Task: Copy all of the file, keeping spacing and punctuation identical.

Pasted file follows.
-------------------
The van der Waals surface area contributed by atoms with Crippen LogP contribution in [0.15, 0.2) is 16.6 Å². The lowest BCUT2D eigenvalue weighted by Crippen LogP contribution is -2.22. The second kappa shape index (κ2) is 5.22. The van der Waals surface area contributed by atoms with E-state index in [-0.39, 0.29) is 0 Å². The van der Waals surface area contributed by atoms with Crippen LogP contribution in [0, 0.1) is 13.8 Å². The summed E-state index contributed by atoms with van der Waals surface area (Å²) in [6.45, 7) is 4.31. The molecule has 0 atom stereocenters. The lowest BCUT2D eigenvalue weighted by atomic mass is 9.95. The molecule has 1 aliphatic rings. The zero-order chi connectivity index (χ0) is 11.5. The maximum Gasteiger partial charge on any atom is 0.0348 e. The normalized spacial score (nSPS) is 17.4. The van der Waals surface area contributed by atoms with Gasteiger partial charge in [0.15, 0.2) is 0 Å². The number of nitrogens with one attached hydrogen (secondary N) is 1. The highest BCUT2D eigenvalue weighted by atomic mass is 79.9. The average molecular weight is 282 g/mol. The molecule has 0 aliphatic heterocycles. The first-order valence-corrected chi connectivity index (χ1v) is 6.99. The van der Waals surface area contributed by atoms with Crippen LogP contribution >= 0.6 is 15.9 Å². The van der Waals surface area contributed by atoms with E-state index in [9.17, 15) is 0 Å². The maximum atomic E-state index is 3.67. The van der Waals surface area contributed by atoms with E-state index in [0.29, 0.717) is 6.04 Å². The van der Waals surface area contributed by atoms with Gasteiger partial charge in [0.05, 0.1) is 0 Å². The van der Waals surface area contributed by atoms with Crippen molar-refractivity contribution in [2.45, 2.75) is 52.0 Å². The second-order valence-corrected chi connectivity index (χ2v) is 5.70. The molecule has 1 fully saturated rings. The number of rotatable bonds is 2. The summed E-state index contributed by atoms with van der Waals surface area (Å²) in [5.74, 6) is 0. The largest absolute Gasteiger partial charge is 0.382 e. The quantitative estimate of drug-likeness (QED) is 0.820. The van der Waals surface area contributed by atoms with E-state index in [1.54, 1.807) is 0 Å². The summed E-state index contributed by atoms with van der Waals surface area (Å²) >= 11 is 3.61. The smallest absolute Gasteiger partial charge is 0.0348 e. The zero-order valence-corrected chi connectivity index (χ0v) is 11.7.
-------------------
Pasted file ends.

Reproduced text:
The van der Waals surface area contributed by atoms with Crippen LogP contribution in [0.15, 0.2) is 16.6 Å². The lowest BCUT2D eigenvalue weighted by Crippen LogP contribution is -2.22. The second kappa shape index (κ2) is 5.22. The van der Waals surface area contributed by atoms with E-state index in [-0.39, 0.29) is 0 Å². The van der Waals surface area contributed by atoms with Crippen LogP contribution in [0, 0.1) is 13.8 Å². The summed E-state index contributed by atoms with van der Waals surface area (Å²) in [6.45, 7) is 4.31. The molecule has 0 atom stereocenters. The lowest BCUT2D eigenvalue weighted by atomic mass is 9.95. The molecule has 1 aliphatic rings. The zero-order chi connectivity index (χ0) is 11.5. The maximum Gasteiger partial charge on any atom is 0.0348 e. The normalized spacial score (nSPS) is 17.4. The van der Waals surface area contributed by atoms with Gasteiger partial charge in [0.15, 0.2) is 0 Å². The number of nitrogens with one attached hydrogen (secondary N) is 1. The highest BCUT2D eigenvalue weighted by atomic mass is 79.9. The average molecular weight is 282 g/mol. The molecule has 0 aliphatic heterocycles. The first-order valence-corrected chi connectivity index (χ1v) is 6.99. The van der Waals surface area contributed by atoms with Crippen LogP contribution >= 0.6 is 15.9 Å². The van der Waals surface area contributed by atoms with E-state index in [9.17, 15) is 0 Å². The maximum atomic E-state index is 3.67. The van der Waals surface area contributed by atoms with E-state index in [0.29, 0.717) is 6.04 Å². The van der Waals surface area contributed by atoms with Gasteiger partial charge in [0.05, 0.1) is 0 Å². The van der Waals surface area contributed by atoms with Crippen molar-refractivity contribution in [2.45, 2.75) is 52.0 Å². The second-order valence-corrected chi connectivity index (χ2v) is 5.70. The molecule has 1 fully saturated rings. The number of rotatable bonds is 2. The summed E-state index contributed by atoms with van der Waals surface area (Å²) in [5.74, 6) is 0. The largest absolute Gasteiger partial charge is 0.382 e. The quantitative estimate of drug-likeness (QED) is 0.820. The van der Waals surface area contributed by atoms with E-state index in [1.54, 1.807) is 0 Å². The summed E-state index contributed by atoms with van der Waals surface area (Å²) >= 11 is 3.61. The smallest absolute Gasteiger partial charge is 0.0348 e. The zero-order valence-corrected chi connectivity index (χ0v) is 11.7.